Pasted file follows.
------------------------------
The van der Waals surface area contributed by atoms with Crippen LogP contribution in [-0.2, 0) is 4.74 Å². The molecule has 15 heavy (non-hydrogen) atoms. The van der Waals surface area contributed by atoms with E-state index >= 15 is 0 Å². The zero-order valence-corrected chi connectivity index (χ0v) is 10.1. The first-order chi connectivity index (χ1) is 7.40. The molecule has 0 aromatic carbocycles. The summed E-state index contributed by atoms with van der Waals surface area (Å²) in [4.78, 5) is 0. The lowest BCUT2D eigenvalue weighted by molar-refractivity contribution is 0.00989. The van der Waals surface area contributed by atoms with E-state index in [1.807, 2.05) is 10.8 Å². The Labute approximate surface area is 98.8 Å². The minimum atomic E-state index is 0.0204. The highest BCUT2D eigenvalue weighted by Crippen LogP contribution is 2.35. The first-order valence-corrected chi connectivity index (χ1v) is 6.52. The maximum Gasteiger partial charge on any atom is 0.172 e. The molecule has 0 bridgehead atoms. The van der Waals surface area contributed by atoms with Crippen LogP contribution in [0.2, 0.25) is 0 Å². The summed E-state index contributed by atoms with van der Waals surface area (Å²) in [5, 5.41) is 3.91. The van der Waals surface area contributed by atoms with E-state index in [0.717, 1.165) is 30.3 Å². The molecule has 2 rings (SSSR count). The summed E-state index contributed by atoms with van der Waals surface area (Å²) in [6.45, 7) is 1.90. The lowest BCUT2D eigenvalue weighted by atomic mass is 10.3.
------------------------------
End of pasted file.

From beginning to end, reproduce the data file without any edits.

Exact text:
The van der Waals surface area contributed by atoms with Crippen LogP contribution in [-0.2, 0) is 4.74 Å². The molecule has 15 heavy (non-hydrogen) atoms. The van der Waals surface area contributed by atoms with E-state index >= 15 is 0 Å². The zero-order valence-corrected chi connectivity index (χ0v) is 10.1. The first-order chi connectivity index (χ1) is 7.40. The molecule has 0 aromatic carbocycles. The summed E-state index contributed by atoms with van der Waals surface area (Å²) in [4.78, 5) is 0. The lowest BCUT2D eigenvalue weighted by molar-refractivity contribution is 0.00989. The van der Waals surface area contributed by atoms with E-state index in [1.807, 2.05) is 10.8 Å². The Labute approximate surface area is 98.8 Å². The minimum atomic E-state index is 0.0204. The highest BCUT2D eigenvalue weighted by Crippen LogP contribution is 2.35. The first-order valence-corrected chi connectivity index (χ1v) is 6.52. The maximum Gasteiger partial charge on any atom is 0.172 e. The molecule has 0 bridgehead atoms. The van der Waals surface area contributed by atoms with Crippen LogP contribution in [0.2, 0.25) is 0 Å². The summed E-state index contributed by atoms with van der Waals surface area (Å²) in [5, 5.41) is 3.91. The van der Waals surface area contributed by atoms with E-state index in [0.717, 1.165) is 30.3 Å². The molecule has 2 rings (SSSR count). The summed E-state index contributed by atoms with van der Waals surface area (Å²) in [6.45, 7) is 1.90. The lowest BCUT2D eigenvalue weighted by atomic mass is 10.3.